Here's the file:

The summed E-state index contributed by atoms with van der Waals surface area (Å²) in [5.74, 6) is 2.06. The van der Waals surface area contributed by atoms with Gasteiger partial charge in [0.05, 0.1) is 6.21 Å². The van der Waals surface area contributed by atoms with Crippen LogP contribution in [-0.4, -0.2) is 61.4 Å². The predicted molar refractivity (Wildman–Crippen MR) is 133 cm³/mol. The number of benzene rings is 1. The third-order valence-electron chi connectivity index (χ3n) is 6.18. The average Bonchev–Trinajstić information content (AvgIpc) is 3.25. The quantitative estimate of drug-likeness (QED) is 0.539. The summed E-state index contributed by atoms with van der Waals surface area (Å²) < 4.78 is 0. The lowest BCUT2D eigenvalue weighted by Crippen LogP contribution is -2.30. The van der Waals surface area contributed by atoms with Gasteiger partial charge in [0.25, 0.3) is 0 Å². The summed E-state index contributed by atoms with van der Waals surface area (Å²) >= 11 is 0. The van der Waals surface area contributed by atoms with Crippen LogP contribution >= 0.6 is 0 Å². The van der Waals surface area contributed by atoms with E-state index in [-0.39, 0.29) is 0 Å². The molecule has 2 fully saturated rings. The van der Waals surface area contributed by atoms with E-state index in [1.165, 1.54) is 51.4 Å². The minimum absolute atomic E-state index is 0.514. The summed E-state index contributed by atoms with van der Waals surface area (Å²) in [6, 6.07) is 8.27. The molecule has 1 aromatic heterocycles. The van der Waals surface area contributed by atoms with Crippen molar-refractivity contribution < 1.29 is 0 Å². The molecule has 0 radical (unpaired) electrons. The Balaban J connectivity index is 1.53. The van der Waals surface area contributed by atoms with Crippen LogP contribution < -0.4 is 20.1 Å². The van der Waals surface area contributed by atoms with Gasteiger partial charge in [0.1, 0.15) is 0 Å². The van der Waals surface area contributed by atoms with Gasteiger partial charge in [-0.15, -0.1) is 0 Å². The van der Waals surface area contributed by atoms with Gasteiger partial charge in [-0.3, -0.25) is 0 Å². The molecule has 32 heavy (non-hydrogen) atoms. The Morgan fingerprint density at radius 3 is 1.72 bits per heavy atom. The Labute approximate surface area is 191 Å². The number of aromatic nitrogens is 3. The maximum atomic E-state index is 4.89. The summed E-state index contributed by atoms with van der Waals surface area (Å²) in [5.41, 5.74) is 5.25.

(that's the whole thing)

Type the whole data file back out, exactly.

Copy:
The summed E-state index contributed by atoms with van der Waals surface area (Å²) in [5.74, 6) is 2.06. The van der Waals surface area contributed by atoms with Gasteiger partial charge in [0.05, 0.1) is 6.21 Å². The van der Waals surface area contributed by atoms with Crippen LogP contribution in [-0.4, -0.2) is 61.4 Å². The predicted molar refractivity (Wildman–Crippen MR) is 133 cm³/mol. The number of benzene rings is 1. The third-order valence-electron chi connectivity index (χ3n) is 6.18. The average Bonchev–Trinajstić information content (AvgIpc) is 3.25. The quantitative estimate of drug-likeness (QED) is 0.539. The summed E-state index contributed by atoms with van der Waals surface area (Å²) < 4.78 is 0. The lowest BCUT2D eigenvalue weighted by Crippen LogP contribution is -2.30. The van der Waals surface area contributed by atoms with Gasteiger partial charge in [0.25, 0.3) is 0 Å². The summed E-state index contributed by atoms with van der Waals surface area (Å²) >= 11 is 0. The van der Waals surface area contributed by atoms with Crippen LogP contribution >= 0.6 is 0 Å². The van der Waals surface area contributed by atoms with E-state index in [-0.39, 0.29) is 0 Å². The molecule has 2 fully saturated rings. The van der Waals surface area contributed by atoms with E-state index in [1.165, 1.54) is 51.4 Å². The minimum absolute atomic E-state index is 0.514. The summed E-state index contributed by atoms with van der Waals surface area (Å²) in [6, 6.07) is 8.27. The molecule has 1 aromatic heterocycles. The van der Waals surface area contributed by atoms with Crippen molar-refractivity contribution < 1.29 is 0 Å². The molecule has 0 radical (unpaired) electrons. The Balaban J connectivity index is 1.53. The van der Waals surface area contributed by atoms with Crippen LogP contribution < -0.4 is 20.1 Å². The van der Waals surface area contributed by atoms with Gasteiger partial charge in [0.1, 0.15) is 0 Å². The van der Waals surface area contributed by atoms with Gasteiger partial charge in [-0.15, -0.1) is 0 Å². The van der Waals surface area contributed by atoms with Gasteiger partial charge in [-0.3, -0.25) is 0 Å². The molecule has 32 heavy (non-hydrogen) atoms. The Morgan fingerprint density at radius 3 is 1.72 bits per heavy atom. The Labute approximate surface area is 191 Å². The number of aromatic nitrogens is 3. The maximum atomic E-state index is 4.89. The summed E-state index contributed by atoms with van der Waals surface area (Å²) in [5.41, 5.74) is 5.25.